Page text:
Covid Edinburgh: businesses urge return to city centre two years on from start of lockdown
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There is evidence that people are returning and business leaders say trade is picking up.
The centre of the Capital is significantly busier than it was at height of lockdown, but still quiet compared to pre-pandemic levels.
And when the Evening News went out to take these pictures – in the middle of the day on Wednesday – we found some of the streets which before the pandemic would have been bustling with office workers and tourists were virtually empty.
Instead of crowded pavements and a constant chatter in the air, it seemed more like a quiet Sunday morning.
Roddy Smith, chief executive of Essential Edinburgh, the company which runs the city-centre Business Improvement District, said: “In general, town is busy at weekends, but I don't think we're seeing the return to busy-ness during the week at the moment. We're not seeing workers all back in the city centre, which has been the big issue.”
"It has been busy-ish in the evenings – hospitality has been doing ok.
“During the day, numbers are starting to come back – there's no doubt footfall is returning – but we still desperately need the office workers back in.”
He thinks working patterns may never return fully to the way they were before the pandemic.
"Most people now are working a hybrid system, so I don't think we expect to see 100 per cent of what it used to be – I think that's just not going to happen.
“But what we would like to see is more people coming back into the office more often.
"I would be surprised if everyone who used to work full-time in an office comes back to do that – I think a lot of people will work maybe two, three or four days a week in the office rather than five.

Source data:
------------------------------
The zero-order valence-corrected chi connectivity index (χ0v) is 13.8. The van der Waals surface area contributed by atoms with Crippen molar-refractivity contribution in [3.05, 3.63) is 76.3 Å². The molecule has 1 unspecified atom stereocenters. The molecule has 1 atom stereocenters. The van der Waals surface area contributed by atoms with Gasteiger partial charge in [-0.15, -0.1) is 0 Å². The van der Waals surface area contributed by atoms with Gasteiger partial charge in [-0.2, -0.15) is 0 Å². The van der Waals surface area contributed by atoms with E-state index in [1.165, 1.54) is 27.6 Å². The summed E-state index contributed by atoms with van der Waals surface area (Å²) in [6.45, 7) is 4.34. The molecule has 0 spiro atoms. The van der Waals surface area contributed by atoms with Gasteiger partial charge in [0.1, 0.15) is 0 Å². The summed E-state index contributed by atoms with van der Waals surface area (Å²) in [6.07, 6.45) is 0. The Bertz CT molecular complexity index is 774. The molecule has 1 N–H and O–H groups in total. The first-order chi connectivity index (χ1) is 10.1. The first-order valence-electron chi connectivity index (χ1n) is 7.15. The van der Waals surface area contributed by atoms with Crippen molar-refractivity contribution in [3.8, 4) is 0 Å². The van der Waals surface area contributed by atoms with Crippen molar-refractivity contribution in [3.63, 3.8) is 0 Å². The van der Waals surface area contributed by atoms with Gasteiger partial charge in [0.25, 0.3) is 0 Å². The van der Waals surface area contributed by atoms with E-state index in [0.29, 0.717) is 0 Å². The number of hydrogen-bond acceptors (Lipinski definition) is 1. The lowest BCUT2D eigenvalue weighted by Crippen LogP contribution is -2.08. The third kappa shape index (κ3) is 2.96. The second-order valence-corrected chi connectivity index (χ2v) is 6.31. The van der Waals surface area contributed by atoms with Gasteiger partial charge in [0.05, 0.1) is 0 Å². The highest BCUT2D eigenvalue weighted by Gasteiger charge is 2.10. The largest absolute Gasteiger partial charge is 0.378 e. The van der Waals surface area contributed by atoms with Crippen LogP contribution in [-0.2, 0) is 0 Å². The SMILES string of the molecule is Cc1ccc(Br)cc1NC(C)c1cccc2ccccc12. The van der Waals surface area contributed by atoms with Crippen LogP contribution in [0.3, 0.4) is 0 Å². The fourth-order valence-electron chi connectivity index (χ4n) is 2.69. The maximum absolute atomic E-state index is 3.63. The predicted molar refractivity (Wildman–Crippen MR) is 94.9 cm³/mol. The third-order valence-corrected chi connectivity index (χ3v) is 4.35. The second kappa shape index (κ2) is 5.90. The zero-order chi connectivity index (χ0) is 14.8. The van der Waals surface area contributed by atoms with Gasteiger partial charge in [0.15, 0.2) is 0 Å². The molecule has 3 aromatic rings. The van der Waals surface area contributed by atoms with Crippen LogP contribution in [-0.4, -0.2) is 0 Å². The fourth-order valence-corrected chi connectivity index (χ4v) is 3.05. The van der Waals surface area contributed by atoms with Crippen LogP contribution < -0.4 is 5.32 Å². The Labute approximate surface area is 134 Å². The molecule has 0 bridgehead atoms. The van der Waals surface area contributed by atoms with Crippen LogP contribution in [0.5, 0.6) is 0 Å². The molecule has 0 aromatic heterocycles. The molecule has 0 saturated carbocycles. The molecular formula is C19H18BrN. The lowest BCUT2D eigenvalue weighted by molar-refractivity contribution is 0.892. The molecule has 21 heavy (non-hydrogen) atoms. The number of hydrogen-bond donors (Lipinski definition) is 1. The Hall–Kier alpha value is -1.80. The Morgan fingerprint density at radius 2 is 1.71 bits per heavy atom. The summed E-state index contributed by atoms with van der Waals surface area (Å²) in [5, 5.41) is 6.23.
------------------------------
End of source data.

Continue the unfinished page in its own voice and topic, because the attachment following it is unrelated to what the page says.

“The city centre will adapt to that, but it means there won't be as many people in the centre every day and that affects coffee shops, sandwich shops, people going to Marks & Spencer in their lunch break to buy a pair of socks, it affects business breakfasts, business lunches and so on.
“So we're keen that on the days they are in the office they spend a bit of time shopping, eating and drinking.”
And he recognises continuing high rates of Covid at the moment are still affecting people’s behaviour and making them more cautious.
“We expect more people to come back as the pandemic eases.”
The other missing element from the city centre economy is the huge numbers of tourists Edinburgh used to count on.
Mr Smith said: “We don't yet have the tourists coming back in the numbers pre-pandemic, but I'm optimistic that when conditions improve the tourists will come back.”
And he pointed out other factors could be at play too, like the cost of living crisis and the war in Ukraine.
But he said: “I'm hugely optimistic about the long term – but in the short term we're still feeling some pain.”